INDEPENDENT NEWS

Big Tobacco Wants TPP Trade Deal To Block NZ’s Smoking Laws

Published: Sun 5 Dec 2010 10:01 AM
Big Tobacco Wants TPP Trade Deal To Block NZ’s Smoking Laws
The Green Party is calling on the Government to reject attempts to introduce investor-state disputes mechanisms into the Trans-Pacific Partnership (TPP) trade negotiations in light of evidence that the Philip Morris tobacco company is planning to use the TPP to block anti-smoking laws.
“Most New Zealanders will be shocked to learn that the huge multinational tobacco company Philip Morris is using trade agreements to try to stop governments from introducing anti-smoking measures. But it is true," Green Party Co-leader Dr Russel Norman said today.
Philip Morris is currently taking action against Uruguay’s proposed anti-smoking laws under the investor-state disputes mechanism of the trade agreement between Uruguay and Switzerland (1). Uruguay is proposing to introduce new measures requiring 80 percent of cigarette packaging to carry graphic warnings against smoking. The company argues such measures effectively expropriate their investments. Under the investor-state disputes mechanism a World Bank panel will decide if Uruguay must pay Philip Morris for this ‘expropriation’.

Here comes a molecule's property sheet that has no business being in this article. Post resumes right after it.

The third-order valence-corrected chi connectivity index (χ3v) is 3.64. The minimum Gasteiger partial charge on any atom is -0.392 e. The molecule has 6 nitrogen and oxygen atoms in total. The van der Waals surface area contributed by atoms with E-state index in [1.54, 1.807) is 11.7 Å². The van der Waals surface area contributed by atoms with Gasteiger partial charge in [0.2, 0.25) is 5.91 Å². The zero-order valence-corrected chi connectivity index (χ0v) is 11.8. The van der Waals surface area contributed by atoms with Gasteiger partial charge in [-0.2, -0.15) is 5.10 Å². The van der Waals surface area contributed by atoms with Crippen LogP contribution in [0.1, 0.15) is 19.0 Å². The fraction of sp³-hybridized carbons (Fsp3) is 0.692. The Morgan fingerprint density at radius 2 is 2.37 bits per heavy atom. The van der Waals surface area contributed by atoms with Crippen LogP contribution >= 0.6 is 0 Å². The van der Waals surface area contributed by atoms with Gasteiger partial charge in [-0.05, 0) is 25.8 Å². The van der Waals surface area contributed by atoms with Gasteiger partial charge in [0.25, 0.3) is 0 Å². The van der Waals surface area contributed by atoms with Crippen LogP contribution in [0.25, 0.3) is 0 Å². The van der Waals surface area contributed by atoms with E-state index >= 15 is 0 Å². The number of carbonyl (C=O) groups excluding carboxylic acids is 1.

Philip Morris is also targeting New Zealand’s TPP negotiations to ensure there are investor-state disputes mechanisms so Philip Morris will be able to sue governments that attempt to introduce similar anti-smoking laws.
Philip Morris’ submission (2) on the TPP to the United States Government specifically identifies proposals to introduce plain packaging of cigarette packages. They argue that such plain packaging of cigarettes is “tantamount to expropriation on the use of long-held and extremely valuable property rights”.
Philip Morris argues that investor-state disputes mechanisms in the TPP are essential so that companies can “submit disputes to independent international tribunals, a vital part of protecting its foreign investments”.
Dr Norman said the measures recently announced in the Māori Affairs Select Committee report on tobacco—such as plain packaging—would clearly fall foul of Philip Morris’ view of their investment rights.
“Our Government should not be so stupid as to sign up to investor-states disputes mechanisms that allow foreign corporations to challenge our democratic laws in undemocratic World Bank tribunals.
“Philip Morris wants investor-state disputes mechanisms in the TPP so it can stop countries introducing measures to reduce harm from smoking. We should say no,” Dr Norman said.
References
(1) International media coverage of Philip Morris case against Uruguay - http://latino.foxnews.com/latino/health/2010/11/22/uruguay-takes-tobacco-giant-philip-morris/
(2) Link to Philip Morris submission on TPP - http://www.regulations.gov/search/Regs/contentStreamer?objectId=0900006480a81299=attachment=pdf
ENDS

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